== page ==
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Boffins find RAT-SIZED bug-muncher links man to beast

But don't you see what that means, you dull-witted animal?

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The missing link between man and beast is a ancient rat-like creature that preceded all placental mammals - a group that encompasses both whales and humans.

Artist's rendering of placental mammal ancestor

Boffins have figured out that primates and dinosaurs did not co-exist, as the mammal ancestors didn't start diversifying into placental mammals (which includes primates) until after the dino extinction event. The finding was made with a cloud-based publicly accessible database called MorphoBank.

"Analysis of this massive dataset shows that placental mammals did not originate during the Mesozoic," said lead author Maureen O’Leary, associate professor at Stony Brook University and a research associate at the American Museum of Natural History.

"Species like rodents and primates did not share the Earth with non-avian dinosaurs but arose from a common ancestor - a small, insect-eating, scampering animal - shortly after the dinosaurs’ demise."

Scientists use two major types of data to figure out evolution: phenomic data - observational traits like anatomy and behaviour - and genomic data in DNA. The new study combines this data in simultaneous analysis.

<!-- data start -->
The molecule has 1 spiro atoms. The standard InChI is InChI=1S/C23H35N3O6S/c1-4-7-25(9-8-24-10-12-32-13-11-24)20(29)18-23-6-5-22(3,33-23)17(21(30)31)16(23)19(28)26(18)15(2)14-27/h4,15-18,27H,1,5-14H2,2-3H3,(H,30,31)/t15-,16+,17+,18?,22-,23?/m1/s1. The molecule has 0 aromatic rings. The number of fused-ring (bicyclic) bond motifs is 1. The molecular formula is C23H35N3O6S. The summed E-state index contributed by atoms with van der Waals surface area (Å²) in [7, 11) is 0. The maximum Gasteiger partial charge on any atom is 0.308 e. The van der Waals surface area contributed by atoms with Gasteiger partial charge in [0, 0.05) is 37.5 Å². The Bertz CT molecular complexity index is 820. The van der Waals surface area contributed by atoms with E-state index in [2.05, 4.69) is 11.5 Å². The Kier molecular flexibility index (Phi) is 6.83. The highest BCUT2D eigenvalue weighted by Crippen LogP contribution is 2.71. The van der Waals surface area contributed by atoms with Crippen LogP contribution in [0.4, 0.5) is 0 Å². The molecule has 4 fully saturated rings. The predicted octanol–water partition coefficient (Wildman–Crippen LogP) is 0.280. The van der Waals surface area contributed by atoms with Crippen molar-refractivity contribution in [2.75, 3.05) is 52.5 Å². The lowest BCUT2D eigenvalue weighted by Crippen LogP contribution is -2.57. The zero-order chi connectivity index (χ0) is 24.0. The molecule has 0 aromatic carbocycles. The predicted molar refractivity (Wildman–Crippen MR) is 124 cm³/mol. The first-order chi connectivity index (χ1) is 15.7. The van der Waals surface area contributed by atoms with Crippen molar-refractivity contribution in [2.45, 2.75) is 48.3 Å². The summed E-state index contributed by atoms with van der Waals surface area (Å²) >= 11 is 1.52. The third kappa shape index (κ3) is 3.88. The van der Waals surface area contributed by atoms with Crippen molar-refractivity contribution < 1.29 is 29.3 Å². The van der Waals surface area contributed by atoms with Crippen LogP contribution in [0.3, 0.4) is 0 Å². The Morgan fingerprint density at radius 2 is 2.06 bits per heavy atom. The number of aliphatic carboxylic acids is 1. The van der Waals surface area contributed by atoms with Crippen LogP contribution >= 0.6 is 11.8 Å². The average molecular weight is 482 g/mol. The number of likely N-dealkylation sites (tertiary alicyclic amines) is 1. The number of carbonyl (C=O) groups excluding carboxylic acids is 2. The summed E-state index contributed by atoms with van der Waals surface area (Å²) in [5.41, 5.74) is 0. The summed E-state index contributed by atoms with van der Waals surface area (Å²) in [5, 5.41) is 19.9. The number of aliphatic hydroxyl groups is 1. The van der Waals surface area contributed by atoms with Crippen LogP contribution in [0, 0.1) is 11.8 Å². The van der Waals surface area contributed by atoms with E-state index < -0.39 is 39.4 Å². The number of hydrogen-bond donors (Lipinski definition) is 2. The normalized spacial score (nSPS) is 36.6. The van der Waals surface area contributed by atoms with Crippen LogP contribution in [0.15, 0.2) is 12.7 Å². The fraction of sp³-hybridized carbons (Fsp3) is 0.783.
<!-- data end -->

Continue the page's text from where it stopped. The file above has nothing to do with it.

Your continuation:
"Discovering the tree of life is like piecing together a crime scene - it is a story that happened in the past that you can’t repeat,” O’Leary said. “Just like with a crime scene, the new tools of DNA add important information, but so do other physical clues like a body or, in the scientific realm, fossils, and anatomy. Combining all the evidence produces the most informed reconstruction of a past event.”

Some studies have suggested that placental mammals were around in the Late Cretaceous period and then survived the Cretaceous-Paleogene (KPg) extinction. But this analysis puts mammal life 36 million years later and so contradicts the idea that these animals evolved due to the fragmentation of supercontinent Gondwana during the Jurassic and Cretaceous periods.

"Determining how these animals first made it to Africa is now an important research question along with many others that can be addressed using MorphoBank and the phylophenomic tree produced in this study,” said author Fernando Perini, professor at the Minas Gerais Federal University in Brazil.

The full study, "The Placental Mammal Ancestor and the Post-KPg Radiation of Placentals", published in Science, can be read here. ®

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